My first image of California was the Salinas River valley, just south of Soledad, lush and green in the full peak of summer. This little grove is a rite of passage for millions of the county’s eighth graders, standing on the river bank and listening to the gentle rustle of fauna in relative seclusion, as painted with John Steinbeck’s brush in the opening scene of Of Mice and Men. Steinbeck’s strokes spread over all of California as an iconic vision, especially in the opening scene of the parabolic epic East of Eden: “From both sides of the valley little streams slipped out of the hill canyons and fell into the bed of the Salinas River. In the winter of wet years the streams ran full-freshet, and they swelled the river until sometimes it raged and boiled, bank full, and then it was a destroyer.” But that is not California anymore, and in the 60 years since East of Eden’s publication, the dense farmland has become something else.
When writing about California, the land and Steinbeck hang as an overture, as family patriarch Bill Blair discovers in the opening of Ann Packer’s new California epic, The Children’s Crusade. He heads south, driving out of San Francisco, noting: “This king’s highway boasted car lots and supermarkets, nothing to fill Bill’s heart, but every so often a vista opened and included the sudden rise of yet more hills, some thickly forested, others the color of hay bales in autumn.” Bill, in his exhaustion as a young doctor, is searching for the last vestiges of Steinbeckian farmland, finally settling on a broad stretch in the Portola Valley with a large, lovely oak tree:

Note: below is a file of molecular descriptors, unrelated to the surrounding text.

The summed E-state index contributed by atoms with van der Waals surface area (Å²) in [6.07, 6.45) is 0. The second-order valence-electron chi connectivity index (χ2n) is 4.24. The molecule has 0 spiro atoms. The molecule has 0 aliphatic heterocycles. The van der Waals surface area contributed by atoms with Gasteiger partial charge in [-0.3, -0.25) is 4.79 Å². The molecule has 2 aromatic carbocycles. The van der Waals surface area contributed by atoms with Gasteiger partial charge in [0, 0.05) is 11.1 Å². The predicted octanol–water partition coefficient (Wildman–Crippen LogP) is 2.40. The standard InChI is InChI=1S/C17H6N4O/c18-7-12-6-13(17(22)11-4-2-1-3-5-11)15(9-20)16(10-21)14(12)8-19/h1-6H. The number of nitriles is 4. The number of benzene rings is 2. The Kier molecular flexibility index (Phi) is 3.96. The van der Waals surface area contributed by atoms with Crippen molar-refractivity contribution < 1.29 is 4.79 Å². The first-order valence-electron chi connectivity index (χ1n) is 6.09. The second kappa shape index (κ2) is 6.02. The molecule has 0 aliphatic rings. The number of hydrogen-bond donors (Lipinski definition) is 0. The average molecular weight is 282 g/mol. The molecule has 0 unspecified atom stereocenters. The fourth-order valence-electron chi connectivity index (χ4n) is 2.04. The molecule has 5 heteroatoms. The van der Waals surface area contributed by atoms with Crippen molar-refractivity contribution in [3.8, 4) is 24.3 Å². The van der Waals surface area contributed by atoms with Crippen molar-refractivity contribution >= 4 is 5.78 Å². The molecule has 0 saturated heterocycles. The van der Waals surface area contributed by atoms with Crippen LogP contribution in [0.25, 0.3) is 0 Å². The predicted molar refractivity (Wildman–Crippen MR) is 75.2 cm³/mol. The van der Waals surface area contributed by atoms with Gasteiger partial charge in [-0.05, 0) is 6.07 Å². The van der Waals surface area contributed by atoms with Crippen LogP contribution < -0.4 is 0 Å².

He lay on the ground under the oak tree and looked up between its snaking branches at the bits of startling blue. He wanted to figure out a way to live under that sky without forgetting the other sky, halfway around the world, that for two years had seemed always gray and always to bear down on the land and sea, no matter the season and no matter the weather.
From here, Packer launches her broad and pensive family epic of the Blairs: Bill and his wife, Penny, followed by their four children, Robert, Rebecca, Ryan, and James. As adults, the four Blair children are brought together again when they must decide whether or not to sell their childhood home and land, the one that their father had founded for them. By settling the Blairs in the Portola Valley, a mere 100 miles away from Soledad, the legacy of East of Eden is inescapable.
East of Eden, lacking the social consciousness of Grapes of Wrath or the accessibility of Of Mice and Men, is possibly Steinbeck’s most difficult work and relatively neglected — despite the scope of its ambition and the author’s own declaration of it as his magnum opus. The story follows the thinly veiled biblical tale of Adam Trask and his brother Charles, as well as Adam’s sons, Caleb and Aron, as they rise and fall on their paradisiacal slice of the Salinas Valley and contend with Adam’s wicked wife, Cathy. Steinbeck’s work is rife with the toil of Genesis: men versus the hardscrabble, scarcely arable land, then men and women versus their temptation as women face the trials of Eve, and brothers’ hands twitch over the jealousy of Cain.
The inheritance of Steinbeck in Packer’s multigenerational novel is strong and diffuse. The Blairs take their creation myth as seriously tied to their land, their house, and their oak tree, well before the advent of strip malls, subdivisions, and the rise of Silicon Valley mansions that narrow in their once green-and-brown landscape. In 1950, two years before East of Eden was published, farmers accounted for 12 percent of the labor force; in 2015, they only amount to one percent. With the evolution of farmland into Silicon Valley and the change from farming to an industrialized and urbanized workforce, the nature of conflict changes, too. Men no longer struggle against the land, toiling as Adam once did because of the bounty of Whole Foods down the road. For Packer’s generations, the conflict has become a much more internal and introspective view of self.